Russia is considering creating Unity, a competitor to Unreal Engine

A woman dressed in a military uniform stands over the plans of the battlefield, and fighting vehicles line up behind her.

Thunder of Waris a game developed by the Russian studio Gaijin Entertainment.
Image: Gaijin Entertainment

Russia is exploring the possibility of developing a national video game engine to support the country’s developers if US companies such as Unreal Engine creator Epic Games and Unity Technologies refuse to do business with them due to the Russian government’s ongoing attack on Ukraine. Kommersant reports. (h/t eXputer)

Kommersant Sources say the potential for this kind of state reaction was born at a closed-door meeting between representatives of the presidential administration and representatives of the Russian video game industry in May. with epic in-game trade blocking in Russia and Unity”suspension of relations” with organizations associated with the Russian government after the invasion of Ukraine, some fear that local studios may at some point completely lose access to vital development tools.

Ministry of Digital Development of Russia confirmed Kommersant that he is in talks with “major players” in the IT industry, including the Russian social media platform VKontakte, about the need to support the domestic video game industry with a domestic game engine. The prevailing argument is that such an initiative could be funded by a grant from the Russian Foundation for Information Technology Development, which typically ranges from 20 million rubles (about $345,000) to 500 million rubles (about $8.6 million).

I can’t help but see Russia as playing its own version of Bender’s popular song.blackjack and prostitutesroutine out Futurama. Like building a theme park, the evil creation of a new game engine from scratch is neither cheap nor easy, and those who know better have serious concerns about the viability of this hypothetical project.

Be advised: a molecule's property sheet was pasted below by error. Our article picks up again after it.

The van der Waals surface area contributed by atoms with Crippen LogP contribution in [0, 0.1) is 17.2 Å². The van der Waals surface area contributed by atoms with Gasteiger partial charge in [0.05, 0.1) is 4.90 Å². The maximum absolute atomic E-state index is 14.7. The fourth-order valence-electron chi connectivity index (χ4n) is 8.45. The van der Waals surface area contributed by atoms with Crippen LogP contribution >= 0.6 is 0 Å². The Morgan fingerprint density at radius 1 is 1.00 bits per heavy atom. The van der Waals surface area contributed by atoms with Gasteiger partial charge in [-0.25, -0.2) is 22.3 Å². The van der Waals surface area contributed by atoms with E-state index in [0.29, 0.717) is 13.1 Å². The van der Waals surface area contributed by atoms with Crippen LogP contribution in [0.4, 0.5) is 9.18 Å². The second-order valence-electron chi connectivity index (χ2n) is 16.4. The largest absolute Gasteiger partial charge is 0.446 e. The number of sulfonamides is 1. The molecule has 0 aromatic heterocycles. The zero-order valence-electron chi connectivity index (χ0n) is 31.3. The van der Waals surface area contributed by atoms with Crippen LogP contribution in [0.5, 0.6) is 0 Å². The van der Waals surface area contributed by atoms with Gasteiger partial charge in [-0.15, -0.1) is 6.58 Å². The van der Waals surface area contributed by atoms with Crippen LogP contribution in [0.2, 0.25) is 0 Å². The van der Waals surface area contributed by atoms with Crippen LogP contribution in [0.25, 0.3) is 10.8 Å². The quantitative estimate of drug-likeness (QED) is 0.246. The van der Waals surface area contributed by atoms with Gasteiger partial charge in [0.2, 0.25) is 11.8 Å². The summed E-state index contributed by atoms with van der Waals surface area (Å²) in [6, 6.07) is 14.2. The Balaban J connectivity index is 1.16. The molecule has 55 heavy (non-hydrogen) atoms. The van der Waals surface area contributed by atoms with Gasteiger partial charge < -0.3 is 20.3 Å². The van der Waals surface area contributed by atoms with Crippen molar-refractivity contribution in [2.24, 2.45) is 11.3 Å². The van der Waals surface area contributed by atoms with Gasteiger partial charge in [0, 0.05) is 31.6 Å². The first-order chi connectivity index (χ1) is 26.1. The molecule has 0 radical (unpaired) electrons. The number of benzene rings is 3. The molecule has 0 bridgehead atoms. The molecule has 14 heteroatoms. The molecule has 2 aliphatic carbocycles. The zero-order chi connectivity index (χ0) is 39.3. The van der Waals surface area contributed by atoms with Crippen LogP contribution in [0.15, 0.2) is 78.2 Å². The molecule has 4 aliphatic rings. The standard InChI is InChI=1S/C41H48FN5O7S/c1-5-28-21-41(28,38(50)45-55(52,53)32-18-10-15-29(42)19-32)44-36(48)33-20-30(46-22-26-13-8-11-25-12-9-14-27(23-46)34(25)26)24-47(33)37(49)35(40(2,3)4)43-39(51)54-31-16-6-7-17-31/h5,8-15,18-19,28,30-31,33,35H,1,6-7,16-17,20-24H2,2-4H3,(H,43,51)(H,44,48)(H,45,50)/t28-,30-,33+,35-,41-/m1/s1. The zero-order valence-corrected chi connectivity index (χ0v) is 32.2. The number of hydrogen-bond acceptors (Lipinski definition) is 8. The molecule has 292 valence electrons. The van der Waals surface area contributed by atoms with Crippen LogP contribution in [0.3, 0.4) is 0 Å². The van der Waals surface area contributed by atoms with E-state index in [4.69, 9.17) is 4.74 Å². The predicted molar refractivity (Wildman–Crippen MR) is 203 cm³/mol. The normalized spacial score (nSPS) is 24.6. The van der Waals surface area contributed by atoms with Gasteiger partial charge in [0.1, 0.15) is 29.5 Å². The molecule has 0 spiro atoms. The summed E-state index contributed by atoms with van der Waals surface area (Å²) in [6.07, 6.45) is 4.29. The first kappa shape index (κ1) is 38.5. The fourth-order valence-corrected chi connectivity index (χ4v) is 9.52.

This, for example, was reported by an unnamed source in the Russian gaming industry. Kommersant that the government would need to invest tens of millions of dollars just to keep up with the built-in ecosystem of “logical blocks, assets and plugins” available through other game engines. Another expert expressed concern about the training of specialists, as well as the need to involve video card manufacturers such as Nvidia and AMD, which also stopped doing business in Russia.

My very astute business and political analysis tells me that Russia probably doesn’t have the resources to go further, especially since its months-long conflict with Ukraine and subsequent global sanctions are still in place. wreak havoc on the Russian economy. While it would be nice to see more competition in game engines, it’s only a matter of time before, like Bender, the handful of oligarchs running the country get bored and decide to spend their money on yachts and blowing instead.

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